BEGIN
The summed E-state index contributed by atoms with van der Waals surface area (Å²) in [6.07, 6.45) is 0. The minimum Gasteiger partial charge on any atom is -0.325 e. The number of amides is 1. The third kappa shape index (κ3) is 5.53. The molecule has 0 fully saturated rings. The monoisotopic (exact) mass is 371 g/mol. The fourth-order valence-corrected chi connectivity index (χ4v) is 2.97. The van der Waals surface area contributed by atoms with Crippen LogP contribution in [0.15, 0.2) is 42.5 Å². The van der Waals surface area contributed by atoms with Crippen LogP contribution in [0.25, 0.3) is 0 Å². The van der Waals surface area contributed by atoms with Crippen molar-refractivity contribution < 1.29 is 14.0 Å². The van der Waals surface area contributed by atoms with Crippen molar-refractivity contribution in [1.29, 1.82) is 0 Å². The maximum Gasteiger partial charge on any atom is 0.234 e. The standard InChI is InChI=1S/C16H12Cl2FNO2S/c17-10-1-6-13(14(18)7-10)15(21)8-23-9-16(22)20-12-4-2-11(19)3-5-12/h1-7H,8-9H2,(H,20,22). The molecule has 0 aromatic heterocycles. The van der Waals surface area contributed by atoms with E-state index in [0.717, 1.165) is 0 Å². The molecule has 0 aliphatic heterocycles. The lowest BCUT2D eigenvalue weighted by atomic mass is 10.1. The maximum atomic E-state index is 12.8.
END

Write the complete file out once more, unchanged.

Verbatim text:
The summed E-state index contributed by atoms with van der Waals surface area (Å²) in [6.07, 6.45) is 0. The minimum Gasteiger partial charge on any atom is -0.325 e. The number of amides is 1. The third kappa shape index (κ3) is 5.53. The molecule has 0 fully saturated rings. The monoisotopic (exact) mass is 371 g/mol. The fourth-order valence-corrected chi connectivity index (χ4v) is 2.97. The van der Waals surface area contributed by atoms with Crippen LogP contribution in [0.15, 0.2) is 42.5 Å². The van der Waals surface area contributed by atoms with Crippen LogP contribution in [0.25, 0.3) is 0 Å². The van der Waals surface area contributed by atoms with Crippen molar-refractivity contribution < 1.29 is 14.0 Å². The van der Waals surface area contributed by atoms with Crippen molar-refractivity contribution in [1.29, 1.82) is 0 Å². The maximum Gasteiger partial charge on any atom is 0.234 e. The standard InChI is InChI=1S/C16H12Cl2FNO2S/c17-10-1-6-13(14(18)7-10)15(21)8-23-9-16(22)20-12-4-2-11(19)3-5-12/h1-7H,8-9H2,(H,20,22). The molecule has 0 aromatic heterocycles. The van der Waals surface area contributed by atoms with E-state index in [0.717, 1.165) is 0 Å². The molecule has 0 aliphatic heterocycles. The lowest BCUT2D eigenvalue weighted by atomic mass is 10.1. The maximum atomic E-state index is 12.8.